The Best Thing I Ate All Week: Old Bird’s Night Market Popcorn Chicken
Purdys Went to the North Pole to Make Their Latest Chocolates
Cult-Fave Milk Bar Just Opened in Nordstrom
The Perfect Autumn Cocktail Recipe: Donostia Askatuta
Everything You Need to Know About the BCL’s 2022 Whisky Release
A New Pop-Up Wine Bar Is Coming to Strathcona in November
How Hallmark Movies Get Made
10 Excellent Gifts for the Fitness-Obsessed
5 Things to Do in Vancouver This Week (November 28- December 4)
The Ultimate Winter Staycation Guide 2023: 6 Great Places to Explore in B.C.
B.C. Winter Staycation Guide 2023: 48 Hours in Tofino
B.C. Winter Staycation Guide 2023: Everything You Need to Know About Whistler’s Creekside
9 Great Gifts for Cats and Dogs, Because Yes, You’re That Person
7 Insulated Waterproof Jackets for This Cold, Wet Reality
A Hyper-Specific Holiday Gift Guide for Everyone (Seriously, Everyone) on Your List
One of the best things about editing a magazine is that you learn about all kinds of people, places, and things you otherwise would not. Take Michael Hayden and Bruce Carleton, for example, internationally renowned researchers at B.C. Children’s Hospital. When Roberta Staley suggested a piece on their groundbreaking work, none of us had a clue who they were. And at first blush, a story about pharmacogenomics—the way a patient’s genetic makeup affects the efficacy and toxicity of drugs she’s been prescribed—sounded too academic. But once we understood that this was a story about the needless deaths of thousands of people a year, many of them children, we got interested. It became clear that Hayden, a physician, and Carleton, a pediatric clinical pharmacologist, are behind nothing less than a revolution in health care. Before any drug is prescribed, they want to see an inexpensive test ordered to ensure that the patient’s genetic makeup won’t make the treatment worse than the disease (“First, Do No Harm”).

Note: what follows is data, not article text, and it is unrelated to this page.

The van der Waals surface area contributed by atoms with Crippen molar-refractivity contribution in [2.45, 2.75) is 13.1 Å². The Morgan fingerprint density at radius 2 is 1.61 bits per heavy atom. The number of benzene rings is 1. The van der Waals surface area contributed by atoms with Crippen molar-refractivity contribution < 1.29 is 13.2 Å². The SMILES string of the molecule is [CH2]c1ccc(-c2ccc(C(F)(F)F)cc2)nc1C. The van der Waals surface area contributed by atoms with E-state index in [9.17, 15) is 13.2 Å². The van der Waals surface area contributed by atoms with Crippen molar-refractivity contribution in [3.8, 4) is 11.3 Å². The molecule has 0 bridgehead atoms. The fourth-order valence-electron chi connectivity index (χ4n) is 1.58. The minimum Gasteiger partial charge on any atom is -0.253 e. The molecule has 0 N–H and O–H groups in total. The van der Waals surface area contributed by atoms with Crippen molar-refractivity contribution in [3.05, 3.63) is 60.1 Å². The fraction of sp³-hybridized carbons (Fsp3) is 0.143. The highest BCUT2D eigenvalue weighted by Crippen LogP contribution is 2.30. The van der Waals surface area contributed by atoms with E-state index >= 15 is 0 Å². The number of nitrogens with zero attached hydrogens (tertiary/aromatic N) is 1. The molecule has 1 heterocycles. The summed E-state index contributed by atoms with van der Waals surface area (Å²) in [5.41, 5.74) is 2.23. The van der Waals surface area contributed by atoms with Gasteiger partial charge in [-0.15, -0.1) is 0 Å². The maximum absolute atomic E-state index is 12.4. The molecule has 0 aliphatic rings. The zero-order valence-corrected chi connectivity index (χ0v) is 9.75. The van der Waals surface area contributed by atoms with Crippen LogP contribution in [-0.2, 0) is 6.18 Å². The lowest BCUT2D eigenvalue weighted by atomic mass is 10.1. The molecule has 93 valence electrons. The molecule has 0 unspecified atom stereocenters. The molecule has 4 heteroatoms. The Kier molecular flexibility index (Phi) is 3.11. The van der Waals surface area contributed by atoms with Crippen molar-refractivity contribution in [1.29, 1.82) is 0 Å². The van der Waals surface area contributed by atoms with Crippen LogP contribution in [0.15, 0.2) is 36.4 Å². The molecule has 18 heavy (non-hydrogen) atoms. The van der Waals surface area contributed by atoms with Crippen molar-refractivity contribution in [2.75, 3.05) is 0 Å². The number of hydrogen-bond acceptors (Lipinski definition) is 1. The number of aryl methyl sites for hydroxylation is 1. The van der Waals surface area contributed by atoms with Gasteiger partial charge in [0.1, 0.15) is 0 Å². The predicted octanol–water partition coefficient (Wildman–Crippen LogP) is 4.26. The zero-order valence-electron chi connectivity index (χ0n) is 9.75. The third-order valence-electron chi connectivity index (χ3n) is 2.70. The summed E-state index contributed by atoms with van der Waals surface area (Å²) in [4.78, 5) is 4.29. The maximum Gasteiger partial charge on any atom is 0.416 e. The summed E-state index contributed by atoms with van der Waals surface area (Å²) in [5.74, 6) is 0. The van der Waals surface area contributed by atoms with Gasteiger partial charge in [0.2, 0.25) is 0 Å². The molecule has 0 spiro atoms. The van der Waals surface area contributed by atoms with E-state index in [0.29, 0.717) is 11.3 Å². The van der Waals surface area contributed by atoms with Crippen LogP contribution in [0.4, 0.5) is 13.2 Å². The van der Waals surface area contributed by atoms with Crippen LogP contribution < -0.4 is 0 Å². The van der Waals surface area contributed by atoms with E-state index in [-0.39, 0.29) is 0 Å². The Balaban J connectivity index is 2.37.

“Where are they now?” pieces are such a tired staple of print media that we generally eschew them. But Joe Keithley is a special case. As a fixture on Vancouver’s vital punk scene of the 1980s, Keithley—aka Joey Shithead—fronted the band D.O.A., middle-fingering the system at every turn. These days, as Daniel Wood discovered (“Forever Punk”), Keithley is alive and well and living in Burnaby, a suburban husband and father whose material circumstances may have changed but whose outrage at complacency and iniquity remains intact. And speaking of outrage, SFU economist Mark Jaccard (“Agent of Change”) has plenty to say about the way people delude themselves into thinking they’re “green” consumers, helping the planet, when the only way to make us live more sustainably is to enact legislation that forces us to produce less carbon.
As we put this issue together, I learned lots of immediately practical things as well—where to get my gucked-up barbecue serviced, who to call if I lose my keys in the middle of the night, the best dog walkers in town. Our “Best of the City” package takes dozens of urban problems, from bedbug infestations to car trouble, and tells you exactly how to solve them. I hope you learn as much from it as I did.